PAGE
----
“……. for 15 years after the fall of the wall, it was the EU that served as a beacon and an objective for Poland and other former communist countries. It was the EU’s insistence on market reforms that has transformed those economies, and helped provide the British speedway fan with the friendly cafes and prompt service, ice cream and all the stuff that you would not have expected under communism.

    And as we, this week, mark a century since the outbreak of the First World War, we should reflect that for 70 or almost 70, of those 100 years, there has now been peace in western Europe, probably the longest uninterrupted absence of war since the days of the Antonine emperors; and of course there are probably all sorts of reasons for that peace –
    the simple horror of the memory of the last war; you might cite the role of Nato, the triumph of Ronald Reagan and Margaret Thatcher, I’m sure that will be top in your minds Bloomberg folk here this morning in facing down communist aggression; but somewhere in the mix we should surely give credit to Brussels for being a force for stability and economic integration… ”

    Presumably he thinks that, having set out this stuff it is perfectly OK to completely ignore it in mouthing his breezy assurances that it is equally acceptable whether or not the UK continues to be a crucial and hopefully leading member of what he himself has acknowledged as a ground-breaking and historically beneficial organisation. He was – just as in making his completely self-serving and hypocritical announcement about his political ambitions – looking over the heads of his audience and speaking to the people at large. He knew what part of his remarks would be reported.

  • paul barker 7th Aug '14 - 2:11pm

    From the hints hes been dropping I think its now clear that Boris is willing to split his own Party & take The UK out of Europe in his lust for Power. Come 2017, if The Tories get a majority, Boris will be campaigning for Brexit whatever Cameron decides. The real Boris is more like Enoch Powell than the giant Teddy bear he portrays himself as. he wants Power at any cost.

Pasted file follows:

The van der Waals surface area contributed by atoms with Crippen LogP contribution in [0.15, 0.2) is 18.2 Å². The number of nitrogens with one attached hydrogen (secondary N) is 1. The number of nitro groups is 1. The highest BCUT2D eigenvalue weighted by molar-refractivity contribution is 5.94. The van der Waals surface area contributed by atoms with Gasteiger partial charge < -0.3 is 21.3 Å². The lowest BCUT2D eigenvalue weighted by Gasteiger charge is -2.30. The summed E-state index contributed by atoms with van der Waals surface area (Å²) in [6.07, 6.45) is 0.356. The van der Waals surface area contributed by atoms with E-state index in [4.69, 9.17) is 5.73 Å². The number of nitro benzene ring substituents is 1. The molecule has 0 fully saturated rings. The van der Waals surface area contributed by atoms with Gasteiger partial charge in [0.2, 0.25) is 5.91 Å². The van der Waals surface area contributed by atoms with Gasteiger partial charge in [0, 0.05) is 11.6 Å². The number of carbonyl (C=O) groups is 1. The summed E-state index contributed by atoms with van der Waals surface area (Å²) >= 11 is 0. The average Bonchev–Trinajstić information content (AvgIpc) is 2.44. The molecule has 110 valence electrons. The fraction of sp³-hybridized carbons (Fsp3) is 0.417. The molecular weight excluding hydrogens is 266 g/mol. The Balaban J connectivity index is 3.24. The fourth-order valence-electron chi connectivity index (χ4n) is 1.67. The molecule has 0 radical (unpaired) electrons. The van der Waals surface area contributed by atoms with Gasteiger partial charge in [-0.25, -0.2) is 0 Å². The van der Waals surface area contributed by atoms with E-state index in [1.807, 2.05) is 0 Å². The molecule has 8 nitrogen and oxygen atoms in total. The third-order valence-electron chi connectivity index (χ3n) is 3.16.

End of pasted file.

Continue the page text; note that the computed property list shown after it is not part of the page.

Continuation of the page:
• Paul In Wokingham 8th Aug '14 - 6:49am

    @Denis – I was in Bydgoszcz at the time of the Speedway World Cup, and Boris Johnson’s comments about “friendly cafes and prompt service, ice cream and all the stuff that you would not have expected under communism” is 100% correct. Oddly enough my partner (a speedway fan) bumped into Boris while having lunch at one of those friendly cafes.

    I took away a few thoughts myself from my trip there: firstly, the extraordinary ordinariness of it all: the shopping area of Bydgoszcz might have been Bromley.

    Secondly, the ubiquity with which English and German were spoken (the latter perhaps less surprising given the historical connections of Bydgoszcz/Bromberg with Germany).

    And thirdly, I have a lasting memory of an open-air film screening in a town square after dark on a Friday evening. There were deck chairs arranged in front of the screen, which was showing Chinatown dubbed into German with Polish subtitles.

    Poland is looking west, and Boris is simply acknowledging that fact.

  • Don’t take Boris seriously. It was aimed at making headlines. Furthermore, he hasn’t got any idea about the EU or how to leave it.

    I predict that the Tory government formed in the post Cameron era (the election after next) will be the one that seriously plans to leave the EU. That will not be soon enough.